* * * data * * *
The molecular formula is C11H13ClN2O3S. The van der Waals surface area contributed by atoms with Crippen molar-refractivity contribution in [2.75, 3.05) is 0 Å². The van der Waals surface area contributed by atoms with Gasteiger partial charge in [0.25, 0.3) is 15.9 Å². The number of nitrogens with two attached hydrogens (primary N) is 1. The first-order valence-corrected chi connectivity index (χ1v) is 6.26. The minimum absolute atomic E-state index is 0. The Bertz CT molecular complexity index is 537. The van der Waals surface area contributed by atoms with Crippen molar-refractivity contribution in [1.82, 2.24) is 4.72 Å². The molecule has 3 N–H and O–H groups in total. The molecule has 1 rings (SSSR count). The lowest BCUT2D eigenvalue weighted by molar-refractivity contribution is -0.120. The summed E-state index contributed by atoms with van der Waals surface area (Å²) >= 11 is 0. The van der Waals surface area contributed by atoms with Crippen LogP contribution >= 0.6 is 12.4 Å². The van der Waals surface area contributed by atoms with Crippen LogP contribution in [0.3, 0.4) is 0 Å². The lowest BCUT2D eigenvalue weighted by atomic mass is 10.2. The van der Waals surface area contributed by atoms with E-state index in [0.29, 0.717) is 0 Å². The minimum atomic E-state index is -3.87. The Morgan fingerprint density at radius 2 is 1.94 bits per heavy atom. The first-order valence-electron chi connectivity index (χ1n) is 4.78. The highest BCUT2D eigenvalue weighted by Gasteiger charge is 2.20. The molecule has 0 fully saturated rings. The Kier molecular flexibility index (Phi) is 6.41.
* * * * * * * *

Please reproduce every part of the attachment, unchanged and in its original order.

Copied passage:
The molecular formula is C11H13ClN2O3S. The van der Waals surface area contributed by atoms with Crippen molar-refractivity contribution in [2.75, 3.05) is 0 Å². The van der Waals surface area contributed by atoms with Gasteiger partial charge in [0.25, 0.3) is 15.9 Å². The number of nitrogens with two attached hydrogens (primary N) is 1. The first-order valence-corrected chi connectivity index (χ1v) is 6.26. The minimum absolute atomic E-state index is 0. The Bertz CT molecular complexity index is 537. The van der Waals surface area contributed by atoms with Crippen molar-refractivity contribution in [1.82, 2.24) is 4.72 Å². The molecule has 3 N–H and O–H groups in total. The molecule has 1 rings (SSSR count). The lowest BCUT2D eigenvalue weighted by molar-refractivity contribution is -0.120. The summed E-state index contributed by atoms with van der Waals surface area (Å²) >= 11 is 0. The van der Waals surface area contributed by atoms with Crippen LogP contribution >= 0.6 is 12.4 Å². The van der Waals surface area contributed by atoms with Crippen LogP contribution in [0.3, 0.4) is 0 Å². The lowest BCUT2D eigenvalue weighted by atomic mass is 10.2. The van der Waals surface area contributed by atoms with E-state index in [0.29, 0.717) is 0 Å². The minimum atomic E-state index is -3.87. The Morgan fingerprint density at radius 2 is 1.94 bits per heavy atom. The first-order valence-electron chi connectivity index (χ1n) is 4.78. The highest BCUT2D eigenvalue weighted by Gasteiger charge is 2.20. The molecule has 0 fully saturated rings. The Kier molecular flexibility index (Phi) is 6.41.